Efficiency Wages and Unemployment in a Global Economy
This paper considers trade in an asymmetric 2x2x2 world, the two countries being labelled America and Europe. In America, the labor market is perfectly competitive, with flexible wages ensuring full employment. Europe faces unemployment due to efficiency wages. We derive the conditions for there to be factor price equalization (FPE) in this world. It is shown that for every distribution of labor between the two countries, there exists a range of skill allocations leading to FPE. Focusing on the FPE case, we show that labor accumulation in either country decreases wage rates in both countries and increases both the level and the rate of unemployment in Europe. The magnitude of changes in all variables depends on where the labor accumulation occurs. In contrast, skill accumulation in either country benefits labor in both, and the magnitude of the effects is independent from where the skill accumulation occurs. Finally, the entry of newly industrialising countries into the world economy hurts labor in both countries. In all cases, the labor market outcomes in either country are determined by labor market characteristics in both
To our knowledge, this item is not available for
download. To find whether it is available, there are three
1. Check below under "Related research" whether another version of this item is available online.
2. Check on the provider's web page whether it is in fact available.
3. Perform a search for a similarly titled item that would be available.
|Date of creation:||11 Aug 2004|
|Contact details of provider:|| Phone: 1 212 998 3820|
Fax: 1 212 995 4487
Web page: http://www.econometricsociety.org/pastmeetings.asp
More information through EDIRC
When requesting a correction, please mention this item's handle: RePEc:ecm:nasm04:242. See general information about how to correct material in RePEc.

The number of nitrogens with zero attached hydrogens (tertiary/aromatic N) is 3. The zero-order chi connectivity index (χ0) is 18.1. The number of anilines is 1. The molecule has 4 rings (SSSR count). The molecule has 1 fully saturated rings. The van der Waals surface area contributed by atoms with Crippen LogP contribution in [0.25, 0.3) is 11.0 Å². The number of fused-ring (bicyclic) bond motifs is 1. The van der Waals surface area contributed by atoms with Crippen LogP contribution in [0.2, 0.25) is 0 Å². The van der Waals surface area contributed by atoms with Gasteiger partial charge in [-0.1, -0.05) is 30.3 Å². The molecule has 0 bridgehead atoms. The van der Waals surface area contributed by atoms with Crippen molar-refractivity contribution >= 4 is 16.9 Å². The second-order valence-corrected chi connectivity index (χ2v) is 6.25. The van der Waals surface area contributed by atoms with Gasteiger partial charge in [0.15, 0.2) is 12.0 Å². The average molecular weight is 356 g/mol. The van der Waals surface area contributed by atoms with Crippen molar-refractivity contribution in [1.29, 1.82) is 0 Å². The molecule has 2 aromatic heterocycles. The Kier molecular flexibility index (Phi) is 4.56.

For technical questions regarding this item, or to correct its authors, title, abstract, bibliographic or download information, contact: (Christopher F. Baum)
If you have authored this item and are not yet registered with RePEc, we encourage you to do it here. This allows to link your profile to this item. It also allows you to accept potential citations to this item that we are uncertain about.
If references are entirely missing, you can add them using this form.
If the full references list an item that is present in RePEc, but the system did not link to it, you can help with this form.
If you know of missing items citing this one, you can help us creating those links by adding the relevant references in the same way as above, for each refering item. If you are a registered author of this item, you may also want to check the "citations" tab in your profile, as there may be some citations waiting for confirmation.
Please note that corrections may take a couple of weeks to filter through the various RePEc services.